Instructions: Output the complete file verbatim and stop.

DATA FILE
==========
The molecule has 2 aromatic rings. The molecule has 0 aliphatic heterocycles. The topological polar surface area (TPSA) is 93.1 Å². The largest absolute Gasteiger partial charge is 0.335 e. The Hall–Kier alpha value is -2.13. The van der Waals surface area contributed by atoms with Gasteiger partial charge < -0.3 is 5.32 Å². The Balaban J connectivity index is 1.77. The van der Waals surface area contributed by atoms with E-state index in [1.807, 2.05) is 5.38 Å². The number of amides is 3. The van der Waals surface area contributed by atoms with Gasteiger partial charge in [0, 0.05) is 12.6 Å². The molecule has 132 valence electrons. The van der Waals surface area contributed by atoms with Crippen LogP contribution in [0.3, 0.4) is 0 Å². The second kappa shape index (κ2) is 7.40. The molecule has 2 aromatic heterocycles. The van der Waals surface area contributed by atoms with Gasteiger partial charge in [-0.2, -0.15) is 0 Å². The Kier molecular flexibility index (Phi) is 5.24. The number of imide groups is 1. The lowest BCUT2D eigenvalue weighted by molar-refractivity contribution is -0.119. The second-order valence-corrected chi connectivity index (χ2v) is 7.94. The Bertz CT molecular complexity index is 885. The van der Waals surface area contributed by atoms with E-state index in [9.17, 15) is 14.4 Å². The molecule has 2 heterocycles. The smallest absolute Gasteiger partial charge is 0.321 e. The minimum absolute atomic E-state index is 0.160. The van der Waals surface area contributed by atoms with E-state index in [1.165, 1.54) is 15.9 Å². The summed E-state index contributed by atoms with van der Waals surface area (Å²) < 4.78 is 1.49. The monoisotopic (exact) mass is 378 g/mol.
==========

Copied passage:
The molecule has 2 aromatic rings. The molecule has 0 aliphatic heterocycles. The topological polar surface area (TPSA) is 93.1 Å². The largest absolute Gasteiger partial charge is 0.335 e. The Hall–Kier alpha value is -2.13. The van der Waals surface area contributed by atoms with Gasteiger partial charge < -0.3 is 5.32 Å². The Balaban J connectivity index is 1.77. The van der Waals surface area contributed by atoms with E-state index in [1.807, 2.05) is 5.38 Å². The number of amides is 3. The van der Waals surface area contributed by atoms with Gasteiger partial charge in [0, 0.05) is 12.6 Å². The molecule has 132 valence electrons. The van der Waals surface area contributed by atoms with Crippen LogP contribution in [0.3, 0.4) is 0 Å². The second kappa shape index (κ2) is 7.40. The molecule has 2 aromatic heterocycles. The van der Waals surface area contributed by atoms with Gasteiger partial charge in [-0.2, -0.15) is 0 Å². The Kier molecular flexibility index (Phi) is 5.24. The number of imide groups is 1. The lowest BCUT2D eigenvalue weighted by molar-refractivity contribution is -0.119. The second-order valence-corrected chi connectivity index (χ2v) is 7.94. The Bertz CT molecular complexity index is 885. The van der Waals surface area contributed by atoms with E-state index in [9.17, 15) is 14.4 Å². The molecule has 2 heterocycles. The smallest absolute Gasteiger partial charge is 0.321 e. The minimum absolute atomic E-state index is 0.160. The van der Waals surface area contributed by atoms with E-state index in [1.165, 1.54) is 15.9 Å². The summed E-state index contributed by atoms with van der Waals surface area (Å²) < 4.78 is 1.49. The monoisotopic (exact) mass is 378 g/mol.